Gaming The Body Politic

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Gaming The Body Politic

Postby toucana on April 15th, 2019, 1:46 am 

'The Poll' by Abeer Kapoor & "Unforgivable: Eliza" (鎮 山) by Edward Lin

Two stories from different parts of Asia this week highlight a rising social trend of using board games and smartphone technology to promote a novel form of public engagement in political issues.

The first story comes from India, a country with a population of 1.3 billion which is about to embark on the world’s largest exercise in electoral democracy.

India, a former colony, has followed the ‘Westminster Model’ since it gained independence from Great Britain in 1947. Political parties field candidates for seats in the Lok Sabha or lower house of parliament, and whichever party wins a majority of seats gets to choose a prime minister.

Across 543 constituencies, candidate will vie for votes from an electorate numbering 900 million, nearly triple the entire population of the United States. The winner will be announced on May 23. The ruling Hindu nationalist Bharatiya Janata Party is being challenged by a coalition led by the secular Congress Party.

The Poll: The Great Indian Election Game is the brainchild of 27-year-old journalist Abeer Kapoor, who came up with the idea in 2017 after covering national and state elections.

The game, which is available in Hindi and English, was launched in January, and Kapoor has been traveling the country to promote it. The author has noticed numerous local variations of the game developing in use, as players modulate the rules.
"In Uttar Pradesh, which is the hub of Indian politics, you see there's a casualness built into corruption. One part of the game is where people argue to keep their constituencies, but by the end of it they were just trading money. They saw money on the board, and they didn't care about the arguments," said Kapoor.”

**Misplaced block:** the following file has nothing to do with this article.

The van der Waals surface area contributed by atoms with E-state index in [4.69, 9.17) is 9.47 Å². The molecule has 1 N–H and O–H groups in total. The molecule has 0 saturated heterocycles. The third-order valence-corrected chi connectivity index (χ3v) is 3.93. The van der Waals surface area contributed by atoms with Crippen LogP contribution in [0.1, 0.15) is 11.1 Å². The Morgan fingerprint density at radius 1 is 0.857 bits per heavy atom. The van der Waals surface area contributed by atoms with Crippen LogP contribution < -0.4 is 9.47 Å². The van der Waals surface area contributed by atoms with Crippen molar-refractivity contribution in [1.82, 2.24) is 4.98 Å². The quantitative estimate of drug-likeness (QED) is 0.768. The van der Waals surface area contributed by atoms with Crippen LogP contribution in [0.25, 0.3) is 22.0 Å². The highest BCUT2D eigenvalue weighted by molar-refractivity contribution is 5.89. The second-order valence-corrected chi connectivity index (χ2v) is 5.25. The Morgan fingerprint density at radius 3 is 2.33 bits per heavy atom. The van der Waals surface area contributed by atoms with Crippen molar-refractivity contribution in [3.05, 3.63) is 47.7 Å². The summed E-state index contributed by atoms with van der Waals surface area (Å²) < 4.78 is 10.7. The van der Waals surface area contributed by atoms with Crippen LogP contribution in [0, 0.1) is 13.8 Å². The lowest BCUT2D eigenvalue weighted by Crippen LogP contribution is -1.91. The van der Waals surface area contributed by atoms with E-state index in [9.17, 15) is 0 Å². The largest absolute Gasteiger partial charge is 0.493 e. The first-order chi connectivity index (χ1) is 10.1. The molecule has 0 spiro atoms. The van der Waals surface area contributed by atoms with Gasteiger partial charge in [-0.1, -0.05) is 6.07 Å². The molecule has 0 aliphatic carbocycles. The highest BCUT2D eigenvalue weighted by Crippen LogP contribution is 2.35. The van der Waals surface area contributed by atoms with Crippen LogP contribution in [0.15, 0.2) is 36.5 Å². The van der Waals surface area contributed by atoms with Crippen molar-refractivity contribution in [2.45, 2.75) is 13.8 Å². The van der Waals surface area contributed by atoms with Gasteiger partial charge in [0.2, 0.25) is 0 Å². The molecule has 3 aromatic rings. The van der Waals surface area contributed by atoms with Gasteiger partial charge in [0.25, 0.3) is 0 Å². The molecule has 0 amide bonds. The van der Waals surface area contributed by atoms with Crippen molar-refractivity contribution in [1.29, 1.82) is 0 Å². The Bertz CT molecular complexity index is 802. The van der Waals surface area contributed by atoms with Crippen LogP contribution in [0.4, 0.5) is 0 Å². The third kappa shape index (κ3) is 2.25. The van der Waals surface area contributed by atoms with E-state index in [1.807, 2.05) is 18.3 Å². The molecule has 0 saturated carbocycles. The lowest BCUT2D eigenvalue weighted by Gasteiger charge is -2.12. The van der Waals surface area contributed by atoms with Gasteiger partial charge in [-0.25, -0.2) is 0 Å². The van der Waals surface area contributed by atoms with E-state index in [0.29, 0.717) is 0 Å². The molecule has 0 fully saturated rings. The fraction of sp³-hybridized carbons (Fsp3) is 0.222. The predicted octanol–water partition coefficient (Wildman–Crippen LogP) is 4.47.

Meanwhile in Taiwan, a new mobile game called Unforgivable: Eliza (鎮 山) examines the ‘White Terror’ period of the 1980s through a ludonarrative lens.

Unforgivable was written by Edward Lin, a 39 year old Taiwanese-American NYPD detective crime novelist. Thirty years ago, his grandfather Danny Lin was murdered in Taipei (the capital city of Taiwan) by being thrown off a cliff. The killing took place during a brutal period of political suppression and martial law in Taiwan which was controlled at that time by the remanents of the Kuomintang who had been driven out of mainland China by the communist revolution of 1949.

The White Terror which began with the ’228 Incident’ on 28 February 1947 and lasted for 40 years was a taboo topic in Taiwan until 1995 when President Lee Teng-Hui addressed it publicly for the first time.

Edward Lin’s new game is a narrative AR (Augemented Reality) game played on a smartphone, similar to Pokemon Go. The game unfolds as a digitally enhanced tour of New York and then Taipei with bright manga-esque presentation.

It has an autobiographical narrative format that begins with the admissions of a mysterious Japanese-Taiwanese woman in a Manhattan ramen restaurant, before Lin travels to Taiwan to unravel the mystery of his grandfather’s death.

Fifty percent of the game’s funding - 1million NTD ( about $32,300) came from Taiwan’s Ministry of Culture. It’s part of the government’s effort to promote stronger political ties between modern democratic Taiwan and expatriate Taiwanese Americans.

One reaction to Unforgivable that has been surprising to the game’s publisher Allen Yu CEO of Toii has been its reception in China
“We didn’t expect that” he says. On Tap-Tap, China’s version of Google Play, the game rates an average 9.8 out of 10 stars. We wonder why (it’s rated so highly) because we talk about the Taiwanese democracy movement, and a little bit about Taiwanese identity. These kind of topics are forbidden in China. But I guess that’s what attracts Chinese players”.
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